BY Christina Gillham | Thursday, Mar 17, 2016 11:30am
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This weekend my kids helped me cut down some overgrown vines in our yard. I gave my 5-year old a small pair of pruning shears, and my 9-year-old a larger pair. I watched them carefully, making sure they kept the sharp edges always pointed at the ground and away from each other when using them. Maybe I worry too much, but when I see those sharp, pointed tools the hysterical mom part of my brain starts going into overdrive, and I wonder if I should be letting them hold the shears at all.
It got me thinking of the parents out there who leave loaded guns within close proximity of their children – a far more dangerous tool, as it were – such as the pro-gun activist recently shot by her 4-year-old not long after bragging on Facebook that the boy gets “jacked up” to go target shooting (the shot to his mother was not a lethal one, thank goodness). Continue Reading
BY Baristanet Staff | Monday, Jan 11, 2016 2:36pm
Schools are closed on Martin Luther King, Jr. Day, Monday, January 18. Here’s a listing of day camps for parents who have to work that day and need childcare options.
Staycation Program (for ages 3 to 6)
Who: Kids ages 3 to 6
What: Staycation Program (formerly Little Live Y’ers program)
When: Full day: 7:30 a.m.-6:30 p.m.; half day: 7:30 a.m.-1:00 p.m.
Where: Geyer Family Branch, 159 Glenridge Avenue, Montclair
Activities: Swimming, art, gym, science, cooking, music, story time
Prices: $60 per day/child for members; $70 per day/child for non-members for full-day program; $45 per day/child for members; $55 per day/child for non-members for half-day program
Registration Deadline/More info: Thursday, January 14. Registration form and more information. Questions: call 973-415-6139. Continue Reading
BY Brian Glaser | Monday, Nov 09, 2015 10:30am
One of the challenges for adoptive parents is how to tell their child’s adoption story in a way that makes the kid feel good about it. For this year’s National Adoption Month, I’d like to look at some powerful stories that are very much in the air this year: the super-heroics of super-adoptees Luke Skywalker, Princess Leia, Supergirl and Superman!
When it comes to superpowered adoptees, the first name on the list for nearly a century has been Clark Kent, aka Superman. It’s not only a classic hero story, but it’s an adoption story that plenty of kids can relate to: Superman’s birth parents made a loving and necessary decision to give him up, and his subsequent life had both a devoted set of adoptive parents (Jonathan and Martha Kent) and the distant but powerful figures of his birth family (Jor-El and Lara). Each family had a strong impact on the different aspects of Clark/Superman’s identity.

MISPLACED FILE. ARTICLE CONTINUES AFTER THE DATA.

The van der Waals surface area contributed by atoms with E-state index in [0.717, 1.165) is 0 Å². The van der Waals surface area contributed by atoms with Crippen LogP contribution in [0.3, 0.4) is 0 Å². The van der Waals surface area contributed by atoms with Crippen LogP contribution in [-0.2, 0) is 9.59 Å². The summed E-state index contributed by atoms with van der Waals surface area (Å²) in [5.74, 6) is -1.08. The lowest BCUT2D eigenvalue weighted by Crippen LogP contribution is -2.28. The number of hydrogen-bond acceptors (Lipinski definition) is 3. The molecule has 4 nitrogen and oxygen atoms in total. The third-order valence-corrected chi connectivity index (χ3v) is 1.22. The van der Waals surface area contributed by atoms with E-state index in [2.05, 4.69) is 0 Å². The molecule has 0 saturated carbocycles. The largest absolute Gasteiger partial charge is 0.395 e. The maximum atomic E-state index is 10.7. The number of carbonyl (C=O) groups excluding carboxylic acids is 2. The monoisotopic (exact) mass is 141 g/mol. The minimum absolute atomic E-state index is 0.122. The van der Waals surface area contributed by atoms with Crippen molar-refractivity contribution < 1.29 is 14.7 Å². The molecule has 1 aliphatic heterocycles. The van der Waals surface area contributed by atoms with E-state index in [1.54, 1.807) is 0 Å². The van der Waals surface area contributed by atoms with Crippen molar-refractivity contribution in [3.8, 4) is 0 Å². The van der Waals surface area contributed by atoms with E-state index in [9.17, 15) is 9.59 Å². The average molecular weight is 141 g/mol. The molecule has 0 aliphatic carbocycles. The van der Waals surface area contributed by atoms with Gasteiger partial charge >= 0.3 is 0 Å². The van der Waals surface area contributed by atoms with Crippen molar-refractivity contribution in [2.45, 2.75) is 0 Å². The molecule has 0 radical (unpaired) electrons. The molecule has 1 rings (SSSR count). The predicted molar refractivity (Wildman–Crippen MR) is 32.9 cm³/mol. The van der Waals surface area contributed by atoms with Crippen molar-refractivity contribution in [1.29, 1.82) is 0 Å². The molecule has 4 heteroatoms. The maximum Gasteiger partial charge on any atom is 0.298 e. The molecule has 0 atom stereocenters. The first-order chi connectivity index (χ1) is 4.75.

Kids who were adopted can find plenty of parallels between their stories and Superman’s (including international adoptees—Superman’s adoption was interplanetary!), but the comics, cartoons and movies won’t hit them over the head with it. The very fact that Superman’s adoption story gives him superpowers, along with a dedication to truth and justice, can be a great comfort to younger adoptees.
And with the debut of the new Supergirl series on CBS this year, there’s also a prominent super-adoption story with a female protagonist. Like her cousin, Supergirl was adopted by a family on Earth and must balance the two parts of her history. And in finding that balance, Supergirl becomes her truest, most heroic self. Continue Reading
BY Christina Gillham | Wednesday, Jul 29, 2015 9:30am
School is just over a month away, and with it notes from new teachers listing out a panoply of supplies needed on the first day. But for some families, especially those who are homeless, the cost of pencils and zip binders and Magic Markers can be a real hardship.
That’s where Operation Backpack comes in. A nationwide initiative by Volunteers of America, Operation Backback provides school supplies and backpacks to kids in need, helping those who are homeless go back to school without feeling left out.
Here in Baristaville, Kimya Nilsen is spearheading the effort to collect filled backpacks from anyone who wants to participate. Nilsen, who said she learned about the organization through an article in Real Simple, will pick up the bags from each donor – or buy and fill the bags if someone prefers to donate money instead – and bring it to the drop off location, run by VOA Greater New York.
BY Christina Gillham | Thursday, Apr 23, 2015 12:00pm